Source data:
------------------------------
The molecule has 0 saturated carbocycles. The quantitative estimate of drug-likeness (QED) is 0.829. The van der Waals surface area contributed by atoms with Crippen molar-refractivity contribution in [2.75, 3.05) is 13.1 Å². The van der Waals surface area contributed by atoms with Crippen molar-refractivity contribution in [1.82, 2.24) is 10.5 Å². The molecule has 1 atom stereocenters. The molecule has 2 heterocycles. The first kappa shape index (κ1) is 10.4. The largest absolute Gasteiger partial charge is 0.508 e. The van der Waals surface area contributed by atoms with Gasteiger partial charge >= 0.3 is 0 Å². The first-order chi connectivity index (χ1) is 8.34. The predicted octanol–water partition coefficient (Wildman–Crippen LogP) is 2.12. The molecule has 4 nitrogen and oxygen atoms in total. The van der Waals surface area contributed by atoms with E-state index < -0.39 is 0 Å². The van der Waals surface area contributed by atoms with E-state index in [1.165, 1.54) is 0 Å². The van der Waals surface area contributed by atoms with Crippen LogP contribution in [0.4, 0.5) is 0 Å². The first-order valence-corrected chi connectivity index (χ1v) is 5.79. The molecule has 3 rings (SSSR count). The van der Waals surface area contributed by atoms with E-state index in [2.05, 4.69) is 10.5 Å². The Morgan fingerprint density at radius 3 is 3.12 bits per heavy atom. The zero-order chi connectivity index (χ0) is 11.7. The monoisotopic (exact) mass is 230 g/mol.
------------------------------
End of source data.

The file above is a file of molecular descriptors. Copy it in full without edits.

The molecule has 0 saturated carbocycles. The quantitative estimate of drug-likeness (QED) is 0.829. The van der Waals surface area contributed by atoms with Crippen molar-refractivity contribution in [2.75, 3.05) is 13.1 Å². The van der Waals surface area contributed by atoms with Crippen molar-refractivity contribution in [1.82, 2.24) is 10.5 Å². The molecule has 1 atom stereocenters. The molecule has 2 heterocycles. The first kappa shape index (κ1) is 10.4. The largest absolute Gasteiger partial charge is 0.508 e. The van der Waals surface area contributed by atoms with Gasteiger partial charge >= 0.3 is 0 Å². The first-order chi connectivity index (χ1) is 8.34. The predicted octanol–water partition coefficient (Wildman–Crippen LogP) is 2.12. The molecule has 4 nitrogen and oxygen atoms in total. The van der Waals surface area contributed by atoms with E-state index < -0.39 is 0 Å². The van der Waals surface area contributed by atoms with E-state index in [1.165, 1.54) is 0 Å². The van der Waals surface area contributed by atoms with Crippen LogP contribution in [0.4, 0.5) is 0 Å². The first-order valence-corrected chi connectivity index (χ1v) is 5.79. The molecule has 3 rings (SSSR count). The van der Waals surface area contributed by atoms with E-state index in [2.05, 4.69) is 10.5 Å². The Morgan fingerprint density at radius 3 is 3.12 bits per heavy atom. The zero-order chi connectivity index (χ0) is 11.7. The monoisotopic (exact) mass is 230 g/mol.